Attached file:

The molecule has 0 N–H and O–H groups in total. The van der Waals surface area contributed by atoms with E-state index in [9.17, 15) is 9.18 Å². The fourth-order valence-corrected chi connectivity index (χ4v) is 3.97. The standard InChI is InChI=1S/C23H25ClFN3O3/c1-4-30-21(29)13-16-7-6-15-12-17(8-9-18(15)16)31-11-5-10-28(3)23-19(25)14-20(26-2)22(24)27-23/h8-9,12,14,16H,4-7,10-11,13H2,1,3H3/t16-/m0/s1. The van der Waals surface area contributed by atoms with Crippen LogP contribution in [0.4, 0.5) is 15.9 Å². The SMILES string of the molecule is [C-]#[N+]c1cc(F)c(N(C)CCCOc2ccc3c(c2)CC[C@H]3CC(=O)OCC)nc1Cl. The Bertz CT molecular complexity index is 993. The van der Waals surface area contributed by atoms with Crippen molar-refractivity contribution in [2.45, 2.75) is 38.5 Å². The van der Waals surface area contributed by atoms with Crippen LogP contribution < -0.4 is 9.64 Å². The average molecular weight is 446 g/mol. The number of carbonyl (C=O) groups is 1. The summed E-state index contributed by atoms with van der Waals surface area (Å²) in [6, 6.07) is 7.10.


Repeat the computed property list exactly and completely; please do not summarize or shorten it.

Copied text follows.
The molecule has 0 N–H and O–H groups in total. The van der Waals surface area contributed by atoms with E-state index in [9.17, 15) is 9.18 Å². The fourth-order valence-corrected chi connectivity index (χ4v) is 3.97. The standard InChI is InChI=1S/C23H25ClFN3O3/c1-4-30-21(29)13-16-7-6-15-12-17(8-9-18(15)16)31-11-5-10-28(3)23-19(25)14-20(26-2)22(24)27-23/h8-9,12,14,16H,4-7,10-11,13H2,1,3H3/t16-/m0/s1. The van der Waals surface area contributed by atoms with Crippen LogP contribution in [0.4, 0.5) is 15.9 Å². The SMILES string of the molecule is [C-]#[N+]c1cc(F)c(N(C)CCCOc2ccc3c(c2)CC[C@H]3CC(=O)OCC)nc1Cl. The Bertz CT molecular complexity index is 993. The van der Waals surface area contributed by atoms with Crippen molar-refractivity contribution in [2.45, 2.75) is 38.5 Å². The van der Waals surface area contributed by atoms with Crippen LogP contribution < -0.4 is 9.64 Å². The average molecular weight is 446 g/mol. The number of carbonyl (C=O) groups is 1. The summed E-state index contributed by atoms with van der Waals surface area (Å²) in [6, 6.07) is 7.10.